Localized: Baby Gurl


Photo: Gilbert Cisneros

Urban Lounge is gonna get weird on Jan. 10. This month’s Localized features headliners Yaktooth, who are prepared to deliver their heavy-rock goulash, and Baby Gurl, a drums/bass two-piece bent on slamming out a grooving assault. Chaotic hardcore openers Die Off will pummel you, starting at 9 p.m. Localized, brought to you by Bohemian Brewery, is just $5 and is hosted by Ischa B. If you’re not 21+, or if you’re sick/immobile, be sure to stream the show at gigviz.com.

Baby Gurl share their Downtown Music practice space with Yaktooth, and there’s somethin’ in the wat—er—Natty Light around those parts. The best way to fully grasp what Chris Wadsworth (bass, vocals) and Jordan Fairbanks (drums, vocals) do as a duo in Baby Gurl is to see them perform. Their between-song “banter”—if one could call it that—is reminiscent of cavemen grunting before they switch back to grooving bass-and-drum tracks riddled with odd vocals with effects, spacey keys and other quirky sounds. The closest thing to their hilarious and slightly unsettling stage persona is to listen to “Tweaker Time,” where bouts of crying interrupt the song’s trajectory. Though it may sound dark on their record, A Name And A Blessing, Baby Gurl have one prerogative when it comes to fully manifesting their music live: “What am I gonna do to make this asshole laugh onstage while we’re playing to [where] he fucks up?” says Wadsworth of playing with Fairbanks. “We do not try to take ourselves seriously onstage.”
Baby Gurl formed in April of 2012. Previously, Fairbanks became interested in hardcore via Matt Wiley (currently of Eons) and played in Medea. He expatriated to Maryland to play noise music for a spell, and even played in Eons prior to Taylor Orton. Wadsworth’s first band was Medicine Circus, and he would go on to play in the inimitable Heathen Ass Worship with Josh West, then Long Distance Operator with West and Whil McCutchan of Yaktooth. “I actually met Jordan on a social fucking app on a goddamned phone,” says Wadsworth. “It was a gay hookup app, pretty much … and it’s called GROWLr … All he said about himself was, ‘I’m all about the music.’” The two started jamming out a confluence of “riffs, drums, riffs, drums,” says Fairbanks. They initially tried out West to play guitar. Wadsworth says, “He played with us for, like, an hour or something, and stopped, and he was just like, ‘I’m done.’” To their taken-aback responses, West said, “You guys don’t need a guitar player.”


What has resulted is, at its core, music that traverses funky rhythms and collapses into stoner metal breakdowns with Wadsworth’s fuzzy scale noodling accompanied by Fairbanks’ on-point, rhythmic drumming. Wadsworth considers Baby Gurl’s sound as “definitely heavy,” he says, but, “… it’s not heavy like metal, ‘We’re just there to rip heads off,’ and shit [though] it’s just a lot louder and heavier than people would expect.” The two acknowledge that their “heavy” sound is fused with a groove-based approach to songwriting. Fairbanks says, “I’ve heard two descriptions that I really like. One is: ‘Tim and Eric playing Kyuss songs,’ and the other one is ‘Frank Zappa meets Primus.’” Baby Gurl recorded their album with The Dark Wizard, too, which they released in February of 2013. The two initially included the sparse lyrics that appear on A Name And A Blessing as jokes in terms of the subject matter—sometimes just to provide verbal percussion, so to speak. “James,” for instance, includes the words, “Watch out, motherfucker. I’m gonna roll you over in my electric wheelchair,” a first-person narration from a paraplegic thug. Additionally, the “shit” and “fuck” of “Neanderthal” functions as a count-off to the next song part that Fairbanks had trouble transferring to. Amid the zany, “tongue in cheek” gibberish, though, “it kind of sounds dark to me,” says Wadsworth. “… That’s not what we’re trying to do live—we’re just trying to be happy and stupid!”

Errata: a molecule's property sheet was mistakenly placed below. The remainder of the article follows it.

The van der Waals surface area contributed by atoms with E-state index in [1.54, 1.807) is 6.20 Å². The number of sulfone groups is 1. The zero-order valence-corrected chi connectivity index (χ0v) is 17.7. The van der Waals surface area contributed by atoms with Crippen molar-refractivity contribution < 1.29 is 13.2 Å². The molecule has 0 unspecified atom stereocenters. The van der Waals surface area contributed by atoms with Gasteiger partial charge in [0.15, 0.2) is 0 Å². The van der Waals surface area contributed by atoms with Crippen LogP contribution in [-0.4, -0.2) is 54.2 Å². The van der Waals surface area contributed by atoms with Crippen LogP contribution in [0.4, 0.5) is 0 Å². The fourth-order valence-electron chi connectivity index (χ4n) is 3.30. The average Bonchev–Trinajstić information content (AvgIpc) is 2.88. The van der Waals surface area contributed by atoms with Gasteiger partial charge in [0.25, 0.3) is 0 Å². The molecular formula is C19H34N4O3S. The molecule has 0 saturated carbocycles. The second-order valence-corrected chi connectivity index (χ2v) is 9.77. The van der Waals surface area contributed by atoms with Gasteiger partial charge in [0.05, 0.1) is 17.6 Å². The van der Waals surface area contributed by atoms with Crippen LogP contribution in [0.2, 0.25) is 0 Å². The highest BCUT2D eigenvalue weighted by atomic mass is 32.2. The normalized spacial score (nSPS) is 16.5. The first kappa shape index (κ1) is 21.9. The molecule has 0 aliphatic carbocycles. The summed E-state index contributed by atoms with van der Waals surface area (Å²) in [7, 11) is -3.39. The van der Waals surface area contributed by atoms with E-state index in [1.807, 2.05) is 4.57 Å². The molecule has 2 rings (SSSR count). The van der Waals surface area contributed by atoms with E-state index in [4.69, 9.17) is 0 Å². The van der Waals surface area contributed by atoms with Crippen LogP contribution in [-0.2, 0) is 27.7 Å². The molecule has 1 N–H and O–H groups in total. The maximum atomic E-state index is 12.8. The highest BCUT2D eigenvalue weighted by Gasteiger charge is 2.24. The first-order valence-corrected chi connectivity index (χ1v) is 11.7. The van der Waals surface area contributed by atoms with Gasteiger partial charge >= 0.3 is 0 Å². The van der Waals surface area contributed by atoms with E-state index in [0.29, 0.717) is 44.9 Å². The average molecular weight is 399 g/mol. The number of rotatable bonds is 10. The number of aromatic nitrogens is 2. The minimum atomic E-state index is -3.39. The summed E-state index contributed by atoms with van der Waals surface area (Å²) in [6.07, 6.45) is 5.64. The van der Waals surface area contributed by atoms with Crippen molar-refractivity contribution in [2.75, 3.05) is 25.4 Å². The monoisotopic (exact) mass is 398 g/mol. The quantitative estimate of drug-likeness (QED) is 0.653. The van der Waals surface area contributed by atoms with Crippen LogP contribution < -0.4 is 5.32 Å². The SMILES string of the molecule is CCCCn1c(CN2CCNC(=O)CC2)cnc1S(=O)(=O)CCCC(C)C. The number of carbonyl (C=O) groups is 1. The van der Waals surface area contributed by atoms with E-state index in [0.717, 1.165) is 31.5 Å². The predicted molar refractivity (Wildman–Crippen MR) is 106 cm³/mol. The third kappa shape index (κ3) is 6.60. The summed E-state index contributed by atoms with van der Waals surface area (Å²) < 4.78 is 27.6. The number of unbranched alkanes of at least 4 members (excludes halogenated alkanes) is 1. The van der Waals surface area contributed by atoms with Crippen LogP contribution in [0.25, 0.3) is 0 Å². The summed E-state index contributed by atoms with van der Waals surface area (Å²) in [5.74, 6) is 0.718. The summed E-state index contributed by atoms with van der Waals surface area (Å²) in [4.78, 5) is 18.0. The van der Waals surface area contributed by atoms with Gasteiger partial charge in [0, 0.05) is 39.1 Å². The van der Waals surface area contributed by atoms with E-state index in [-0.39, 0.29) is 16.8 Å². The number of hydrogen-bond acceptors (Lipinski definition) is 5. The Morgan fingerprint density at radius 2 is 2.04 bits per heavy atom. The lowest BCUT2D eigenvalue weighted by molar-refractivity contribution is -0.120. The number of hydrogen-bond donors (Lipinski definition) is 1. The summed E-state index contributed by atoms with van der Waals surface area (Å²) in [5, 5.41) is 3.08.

Baby Gurl have plans for a follow-up full-length to ANAAB along with a split with some friends in California. “We have a million ideas that we just have to work on,” Fairbanks says. The main conceit behind their upcoming releases, they say, would be to spend more time in the studio, since they recorded their debut in a mere six hours and spent just another six hours adding the sound effects, although Wadsworth clarifies and says, “I’m not saying we’re going to stop having fun. It’s just that—when it comes to recording—it’s going to take a little more time.” For the time being, A Name And A Blessing is available for download for a suggested price at babygurl.bandcamp.com.


The band accompanied Yaktooth on the tour of the West Coast, having also made friends with Gaytheist during their SLC stop and reconnecting with them for a show in Portland, which, they report, went amazingly. Baby Gurl continue to play out of state: “We do weekend warriors. Since June, we’ve done one weekend warrior where went to Denver,” which, Wadsworth says, included two shows in Denver and one in Laramie, Wyo. They also plan to make use of their West Coast hookups to play a Central California tour.


Regarding their local niche, Wadsworth finds that Baby Gurl and Yaktooth don’t necessarily fit into the Salt Lake music scene, which spurs Fairbanks’ dichotomization of SLC’s sound in general: He says, “I feel like we do in the sense that we’re kind of doing our own thing. Everyone in the Salt Lake scene is doing [that], and they’re pulling new influences that they find out about into their own projects, and it just escalates the music scene in Salt Lake City [to be] greater and greater all the time.”


In terms of headlining with Yaktooth, Wadsworth says, “Those guys suck. I hate their lives.” Brotherly love aside, you don’t want to miss this month’s Localized—think “Tooth Gurl.”